The faces and names are well known. You’ve probably read some list inspirational with tips of some of them: Bill Gates, Amancio Ortega, Warren Buffett, Carlos Slim, Jeff Bezos, Mark Zuckerberg, Larry Ellison and Michael Bloomberg. They are the eight biggest billionaires in the world, according to the ranking of the magazine Forbes. This Monday (16/01), they occupy in weight the news after the international report show that the fortune of the group is equal to the assets of the poorest half of the world’s population — 3.6 billion people.
From 2015, the 1% richest has more money than the rest of the planet together. The numbers are from Oxfam, a confederation of Ngos present in 94 countries, including Brazil, which works for the reduction of inequality. The study, titled "An economy for the 99%", will be presented at the World Economic Forum, in Davos, which takes place this week.
According to Oxfam, inequality has been growing every edition of the study, at a speed even greater than anticipated. In the past year, the report indicated that the 62 richest people possessed wealth equivalent to the poorest half of the population. At the beginning of the decade, were 388 subjects with the same proportion of the wealth of 3.5 billion people.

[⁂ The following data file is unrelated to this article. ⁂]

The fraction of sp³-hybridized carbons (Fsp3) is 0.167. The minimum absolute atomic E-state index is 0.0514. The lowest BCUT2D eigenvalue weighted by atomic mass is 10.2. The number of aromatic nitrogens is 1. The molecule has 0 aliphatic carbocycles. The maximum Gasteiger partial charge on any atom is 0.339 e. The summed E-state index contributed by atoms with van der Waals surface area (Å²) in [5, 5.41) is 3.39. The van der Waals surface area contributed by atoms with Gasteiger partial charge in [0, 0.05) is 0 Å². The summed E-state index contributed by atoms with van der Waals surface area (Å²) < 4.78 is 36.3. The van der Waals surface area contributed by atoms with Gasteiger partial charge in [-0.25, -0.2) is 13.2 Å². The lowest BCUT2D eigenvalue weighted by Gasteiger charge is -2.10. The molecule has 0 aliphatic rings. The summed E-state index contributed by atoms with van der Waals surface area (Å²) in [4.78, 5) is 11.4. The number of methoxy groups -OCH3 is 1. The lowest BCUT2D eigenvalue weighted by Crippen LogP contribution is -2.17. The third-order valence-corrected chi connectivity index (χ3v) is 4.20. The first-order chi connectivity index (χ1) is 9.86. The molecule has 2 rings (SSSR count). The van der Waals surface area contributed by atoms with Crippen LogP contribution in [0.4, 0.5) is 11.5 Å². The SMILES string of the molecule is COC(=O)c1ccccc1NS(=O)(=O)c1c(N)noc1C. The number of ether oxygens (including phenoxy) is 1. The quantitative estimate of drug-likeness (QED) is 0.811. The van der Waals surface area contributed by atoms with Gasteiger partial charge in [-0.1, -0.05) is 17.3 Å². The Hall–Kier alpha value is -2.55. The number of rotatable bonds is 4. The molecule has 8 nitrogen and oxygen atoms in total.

Currently, the 50% of the world’s poorest have less than 0.25% of the wealth global net. Of this group, 3.6 billion people, about 3 billion live below the line “ethics of poverty” — defined by the wealth that would allow people to have a normal life expectancy of little more than 70 years.
To illustrate the size of the gap between the richest and the poorest in the world, Oxfam did a few more comparisons. According to the survey, an executive director of any company in the FTSE-100 (London stock exchange) earn the same in a year than 10,000 people working at clothing factories in Bangladesh. And, in Vietnam, the richest man in the country earns more in a day than the poorest person earns in ten years.
See here who are the eight largest billionaires in the world: